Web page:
Andrea Lopez Tzun, a native of Guatemala who arrived in the U.S. when she was 14 years old in 2011, was honored by the board as the district’s classified employee of the year for 2020-21.
In unanimously approving the district’s 2021-22 calendar by a 6-0 vote, the board OK’d the start of school in mid-August, again granted students a week-long break at Thanksgiving, mid-semester break days in October and April and a winter break from Dec. 17 through Jan. 3.
The first day of school is Aug. 12 for students in first through 12th grades and Aug. 17 for kindergarten students. The calendar features balanced semesters with 82 in the first semester and 88 days in the second semester.
Spring break is scheduled for March 14-18.
For staff, new professionals will report for training — known as professionals academy — from Aug. 2-4. They’ll also have a new professionals day on Oct. 11. Returning teachers report on Aug. 5.
Students’ mid-semester breaks will be Oct. 11-12 and April 25.
Other changes centered on creating a staff professional development days on Oct. 12 and March 28 and a holiday for staff on April 25.
The board and district leaders including superintendent Deirdre Pilch previously discussed early release and late start times for students in an “effort to identify ways to provide teachers more time for planning and to focus on the learning gaps that occurred as a result of COVID-19.”
The proposal was not included in the calendar approved Monday. Pilch said the issue of early release and late start was pulled out of the version submitted to the board for additional study. Pilch said the district will give the board more information on any early release and/or late start plan at the board’s work session next month.
“What is the right fit for District 6, early release, late start?” Pilch asked. “Do we need to be the same K-12? Could it look differently at different levels? What’s the best day of the week to do this?”
Board member Ray Talley asked why the board would approve next year’s calendar if information on early release and late starts remained undetermined. Pilch said the biggest reason for the board to approve the calendar would be satisfy district community members who are inquiring about school schedules: when school starts, when it ends and holidays.
Pilch added the early release and late start issue is determined at the school level and does not require board approval. The district calendar year does require board approval, Pilch said.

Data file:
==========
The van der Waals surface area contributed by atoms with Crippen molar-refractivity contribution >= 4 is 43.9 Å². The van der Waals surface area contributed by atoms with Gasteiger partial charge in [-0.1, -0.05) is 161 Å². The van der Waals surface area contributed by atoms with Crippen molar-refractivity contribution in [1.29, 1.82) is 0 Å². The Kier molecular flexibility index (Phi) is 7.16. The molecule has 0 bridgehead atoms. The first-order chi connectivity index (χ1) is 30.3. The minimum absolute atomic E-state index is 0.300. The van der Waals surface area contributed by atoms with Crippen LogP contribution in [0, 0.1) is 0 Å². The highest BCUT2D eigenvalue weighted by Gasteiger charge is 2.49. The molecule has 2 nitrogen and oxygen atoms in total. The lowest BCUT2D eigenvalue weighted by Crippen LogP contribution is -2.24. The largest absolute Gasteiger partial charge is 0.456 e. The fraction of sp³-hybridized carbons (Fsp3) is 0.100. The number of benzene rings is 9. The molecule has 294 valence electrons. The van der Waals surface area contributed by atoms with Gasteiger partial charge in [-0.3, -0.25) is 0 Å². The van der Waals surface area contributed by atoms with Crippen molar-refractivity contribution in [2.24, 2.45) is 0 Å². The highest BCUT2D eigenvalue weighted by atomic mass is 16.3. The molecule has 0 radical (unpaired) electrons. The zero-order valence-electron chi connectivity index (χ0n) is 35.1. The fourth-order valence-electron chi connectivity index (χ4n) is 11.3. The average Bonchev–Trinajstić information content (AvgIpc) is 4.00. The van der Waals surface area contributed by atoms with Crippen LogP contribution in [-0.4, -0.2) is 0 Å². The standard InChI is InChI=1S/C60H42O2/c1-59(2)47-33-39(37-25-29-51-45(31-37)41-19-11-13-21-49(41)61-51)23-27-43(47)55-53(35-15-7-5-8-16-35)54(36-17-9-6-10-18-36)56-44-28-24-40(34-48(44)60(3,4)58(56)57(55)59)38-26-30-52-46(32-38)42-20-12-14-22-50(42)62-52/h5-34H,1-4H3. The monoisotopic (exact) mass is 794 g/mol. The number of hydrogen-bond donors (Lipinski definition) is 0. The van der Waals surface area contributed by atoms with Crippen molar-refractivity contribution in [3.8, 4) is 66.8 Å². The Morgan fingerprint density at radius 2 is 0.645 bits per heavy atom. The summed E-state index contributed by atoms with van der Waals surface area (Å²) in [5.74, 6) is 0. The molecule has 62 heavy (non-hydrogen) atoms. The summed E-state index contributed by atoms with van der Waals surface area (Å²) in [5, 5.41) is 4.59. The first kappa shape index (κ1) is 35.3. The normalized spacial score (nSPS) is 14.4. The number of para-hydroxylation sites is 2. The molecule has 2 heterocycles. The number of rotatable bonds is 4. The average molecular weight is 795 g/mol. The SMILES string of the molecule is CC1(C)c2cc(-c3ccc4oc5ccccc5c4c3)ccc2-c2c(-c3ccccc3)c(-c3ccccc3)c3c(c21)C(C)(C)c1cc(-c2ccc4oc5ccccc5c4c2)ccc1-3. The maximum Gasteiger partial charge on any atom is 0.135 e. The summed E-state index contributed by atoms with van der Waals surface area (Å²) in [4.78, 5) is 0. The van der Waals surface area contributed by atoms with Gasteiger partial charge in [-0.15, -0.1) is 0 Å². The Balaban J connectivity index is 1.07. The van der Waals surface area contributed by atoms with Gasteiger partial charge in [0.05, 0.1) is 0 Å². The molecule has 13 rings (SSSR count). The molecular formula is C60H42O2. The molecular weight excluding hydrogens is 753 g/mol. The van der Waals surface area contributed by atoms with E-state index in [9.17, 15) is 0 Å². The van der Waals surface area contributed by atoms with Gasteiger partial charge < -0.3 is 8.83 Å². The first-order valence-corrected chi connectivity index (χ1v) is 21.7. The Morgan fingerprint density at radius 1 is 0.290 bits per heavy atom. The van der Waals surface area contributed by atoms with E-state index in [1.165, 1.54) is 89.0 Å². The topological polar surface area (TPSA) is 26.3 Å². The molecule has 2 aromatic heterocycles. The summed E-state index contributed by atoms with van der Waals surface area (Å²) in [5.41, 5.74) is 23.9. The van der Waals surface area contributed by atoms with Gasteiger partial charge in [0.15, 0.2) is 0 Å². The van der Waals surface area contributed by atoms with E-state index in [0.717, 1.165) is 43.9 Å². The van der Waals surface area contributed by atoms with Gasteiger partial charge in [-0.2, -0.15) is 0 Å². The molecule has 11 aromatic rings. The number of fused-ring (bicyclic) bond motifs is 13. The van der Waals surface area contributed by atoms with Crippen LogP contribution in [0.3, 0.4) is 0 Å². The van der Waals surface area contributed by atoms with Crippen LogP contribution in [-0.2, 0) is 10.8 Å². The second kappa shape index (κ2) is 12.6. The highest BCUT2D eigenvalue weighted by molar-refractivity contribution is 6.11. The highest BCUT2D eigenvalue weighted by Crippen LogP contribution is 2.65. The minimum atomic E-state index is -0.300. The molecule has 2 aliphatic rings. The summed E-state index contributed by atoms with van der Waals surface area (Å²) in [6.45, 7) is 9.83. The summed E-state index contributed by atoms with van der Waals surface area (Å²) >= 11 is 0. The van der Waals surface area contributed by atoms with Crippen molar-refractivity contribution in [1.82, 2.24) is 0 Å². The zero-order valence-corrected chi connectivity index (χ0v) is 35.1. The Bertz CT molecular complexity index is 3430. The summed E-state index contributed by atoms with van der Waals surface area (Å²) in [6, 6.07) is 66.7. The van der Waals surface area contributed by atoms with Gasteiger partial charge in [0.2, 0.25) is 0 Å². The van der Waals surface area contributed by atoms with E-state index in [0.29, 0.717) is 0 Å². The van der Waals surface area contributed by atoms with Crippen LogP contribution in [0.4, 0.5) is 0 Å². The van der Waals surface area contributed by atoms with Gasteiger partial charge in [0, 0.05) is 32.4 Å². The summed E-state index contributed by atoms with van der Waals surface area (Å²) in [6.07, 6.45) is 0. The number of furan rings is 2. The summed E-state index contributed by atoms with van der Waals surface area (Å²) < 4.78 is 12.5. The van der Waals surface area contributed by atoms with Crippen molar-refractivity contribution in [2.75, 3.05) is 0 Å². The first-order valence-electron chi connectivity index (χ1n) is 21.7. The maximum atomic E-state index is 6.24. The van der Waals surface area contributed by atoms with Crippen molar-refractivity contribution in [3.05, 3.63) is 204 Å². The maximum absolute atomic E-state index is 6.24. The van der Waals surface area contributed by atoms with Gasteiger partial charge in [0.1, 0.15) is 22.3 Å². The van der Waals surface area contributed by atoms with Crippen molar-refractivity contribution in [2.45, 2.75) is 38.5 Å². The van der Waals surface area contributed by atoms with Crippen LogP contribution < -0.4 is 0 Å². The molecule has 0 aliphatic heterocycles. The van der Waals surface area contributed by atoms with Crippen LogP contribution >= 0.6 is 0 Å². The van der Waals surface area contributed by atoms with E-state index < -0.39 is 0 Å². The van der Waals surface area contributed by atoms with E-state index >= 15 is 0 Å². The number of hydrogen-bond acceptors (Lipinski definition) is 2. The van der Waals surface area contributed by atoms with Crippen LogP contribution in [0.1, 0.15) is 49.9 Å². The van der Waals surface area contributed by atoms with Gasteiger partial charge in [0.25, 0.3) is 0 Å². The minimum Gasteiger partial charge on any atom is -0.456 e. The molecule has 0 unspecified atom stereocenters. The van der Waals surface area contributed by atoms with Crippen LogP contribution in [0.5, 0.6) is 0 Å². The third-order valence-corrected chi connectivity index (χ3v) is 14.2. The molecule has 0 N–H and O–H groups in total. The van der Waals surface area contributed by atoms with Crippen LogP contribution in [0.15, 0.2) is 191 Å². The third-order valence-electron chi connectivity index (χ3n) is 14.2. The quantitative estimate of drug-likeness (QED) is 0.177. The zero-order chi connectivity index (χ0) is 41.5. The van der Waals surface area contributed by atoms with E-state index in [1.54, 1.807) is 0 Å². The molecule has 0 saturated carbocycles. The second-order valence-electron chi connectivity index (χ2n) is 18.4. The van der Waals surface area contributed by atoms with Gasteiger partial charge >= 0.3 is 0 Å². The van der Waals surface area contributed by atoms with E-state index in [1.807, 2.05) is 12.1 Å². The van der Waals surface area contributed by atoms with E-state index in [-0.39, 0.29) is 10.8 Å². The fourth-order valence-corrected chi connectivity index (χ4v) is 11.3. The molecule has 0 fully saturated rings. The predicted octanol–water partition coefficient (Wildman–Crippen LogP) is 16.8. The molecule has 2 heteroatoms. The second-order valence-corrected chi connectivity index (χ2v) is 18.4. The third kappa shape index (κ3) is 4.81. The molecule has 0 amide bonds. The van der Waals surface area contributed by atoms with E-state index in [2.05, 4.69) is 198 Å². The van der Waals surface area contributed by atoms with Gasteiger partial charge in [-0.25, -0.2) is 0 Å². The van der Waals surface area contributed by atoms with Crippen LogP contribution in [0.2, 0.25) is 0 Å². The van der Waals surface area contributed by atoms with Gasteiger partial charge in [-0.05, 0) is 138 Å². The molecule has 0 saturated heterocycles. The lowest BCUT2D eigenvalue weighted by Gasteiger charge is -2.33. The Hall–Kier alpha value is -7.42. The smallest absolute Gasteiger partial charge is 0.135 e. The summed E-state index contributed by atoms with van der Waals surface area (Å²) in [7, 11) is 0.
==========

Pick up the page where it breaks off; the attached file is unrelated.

“So what I’ll be looking to do with you in April is to reach consensus around, if we have a recommendation coming forward for early release, late start, I’d be working with you all to reach consensus rather than bringing it to board table for an action item,” Pilch said.
Talley inquired about tabling the calendar until more information on early release and late start are available.
Board member Pepper Mueller, who’s worked on a calendar committee, explained to Talley that early release or late start information is not reflected on the district calendar. Mueller said that information would be released by the schools. Mueller said families will soon want to know the district calendar for next year so they can begin to plan vacations —especially if the situation with the COVID-19 pandemic improves as vaccines continue to be available to more and more people.
“I’m sure there are already parents chomping at the bit to think about how late in August they can plan their summer vacation,” Mueller said.
Lopez Tzun was educated in District 6 schools and she earned her degree last year in human services with a minor in Spanish from the University of Northern Colorado. She is currently a secondary culturally and linguistically diverse newcomer advocate for the district.
Classified employees are support staff not licensed as educators or administrators such as office managers, secretaries, bus drivers and monitors, nutrition service workers, custodians and grounds crew.
Also on Monday, the board approved a sale of 37.4 acres adjacent to the new Tointon Pre-Engineering K-8 Academy on the Boomerang Golf Course for $1.017 million to WGLI LLC, a Colorado limited liability company. The property is zoned for residential use and abuts the golf course behind the school, Pilch said.
“It’s fair-market value and it does help us to recoup some of the costs we have already incurred in the development of this property,” Pilch said.
District 6 will pay $1.7 million to the city of Greeley as part of a land-swap deal that allowed the school district to obtain land in the area for the Tointon Academy while helping the city finance the construction of new fairways, greens and water features at the golf course.
Work on the Tointon school has begun, and the district has planned a ground breaking ceremony for later this month.
“I can only say I think this is a win-win for our district,” board president Michael Mathews said in supporting the land sale. “We’ve bought land, we’ve traded land, and now we’re selling a piece of that. Financially, it seems like the most thing that we can do with taxpayer money.”